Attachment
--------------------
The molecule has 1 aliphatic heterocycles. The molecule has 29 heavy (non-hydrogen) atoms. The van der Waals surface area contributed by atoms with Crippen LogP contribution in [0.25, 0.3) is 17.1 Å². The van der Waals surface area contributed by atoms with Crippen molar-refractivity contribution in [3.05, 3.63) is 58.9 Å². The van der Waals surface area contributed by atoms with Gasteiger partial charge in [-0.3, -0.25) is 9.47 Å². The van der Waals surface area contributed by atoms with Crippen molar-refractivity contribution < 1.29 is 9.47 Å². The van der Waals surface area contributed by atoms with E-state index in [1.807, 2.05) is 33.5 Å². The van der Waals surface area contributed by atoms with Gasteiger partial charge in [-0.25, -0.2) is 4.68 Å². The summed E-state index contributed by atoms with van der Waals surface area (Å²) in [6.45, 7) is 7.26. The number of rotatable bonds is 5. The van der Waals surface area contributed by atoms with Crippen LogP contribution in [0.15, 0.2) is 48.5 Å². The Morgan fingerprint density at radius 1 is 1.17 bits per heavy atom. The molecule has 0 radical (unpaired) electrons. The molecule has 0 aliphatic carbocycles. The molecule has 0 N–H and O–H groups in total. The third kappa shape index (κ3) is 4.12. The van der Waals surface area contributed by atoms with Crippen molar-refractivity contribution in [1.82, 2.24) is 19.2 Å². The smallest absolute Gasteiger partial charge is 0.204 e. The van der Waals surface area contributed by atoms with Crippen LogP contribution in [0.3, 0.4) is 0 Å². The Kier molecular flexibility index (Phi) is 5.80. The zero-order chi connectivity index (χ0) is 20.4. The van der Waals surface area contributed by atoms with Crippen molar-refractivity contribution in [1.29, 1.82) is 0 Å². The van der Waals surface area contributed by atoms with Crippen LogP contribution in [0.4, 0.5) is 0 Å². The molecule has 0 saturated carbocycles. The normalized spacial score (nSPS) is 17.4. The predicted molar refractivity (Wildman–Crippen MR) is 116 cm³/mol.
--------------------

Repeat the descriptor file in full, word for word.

The molecule has 1 aliphatic heterocycles. The molecule has 29 heavy (non-hydrogen) atoms. The van der Waals surface area contributed by atoms with Crippen LogP contribution in [0.25, 0.3) is 17.1 Å². The van der Waals surface area contributed by atoms with Crippen molar-refractivity contribution in [3.05, 3.63) is 58.9 Å². The van der Waals surface area contributed by atoms with Gasteiger partial charge in [-0.3, -0.25) is 9.47 Å². The van der Waals surface area contributed by atoms with Crippen molar-refractivity contribution < 1.29 is 9.47 Å². The van der Waals surface area contributed by atoms with E-state index in [1.807, 2.05) is 33.5 Å². The van der Waals surface area contributed by atoms with Gasteiger partial charge in [-0.25, -0.2) is 4.68 Å². The summed E-state index contributed by atoms with van der Waals surface area (Å²) in [6.45, 7) is 7.26. The number of rotatable bonds is 5. The van der Waals surface area contributed by atoms with Crippen LogP contribution in [0.15, 0.2) is 48.5 Å². The Morgan fingerprint density at radius 1 is 1.17 bits per heavy atom. The molecule has 0 radical (unpaired) electrons. The molecule has 0 aliphatic carbocycles. The molecule has 0 N–H and O–H groups in total. The third kappa shape index (κ3) is 4.12. The van der Waals surface area contributed by atoms with Crippen molar-refractivity contribution in [1.82, 2.24) is 19.2 Å². The smallest absolute Gasteiger partial charge is 0.204 e. The van der Waals surface area contributed by atoms with Crippen LogP contribution in [0.3, 0.4) is 0 Å². The Kier molecular flexibility index (Phi) is 5.80. The zero-order chi connectivity index (χ0) is 20.4. The van der Waals surface area contributed by atoms with Crippen molar-refractivity contribution in [1.29, 1.82) is 0 Å². The van der Waals surface area contributed by atoms with Crippen LogP contribution in [0.4, 0.5) is 0 Å². The molecule has 0 saturated carbocycles. The normalized spacial score (nSPS) is 17.4. The predicted molar refractivity (Wildman–Crippen MR) is 116 cm³/mol.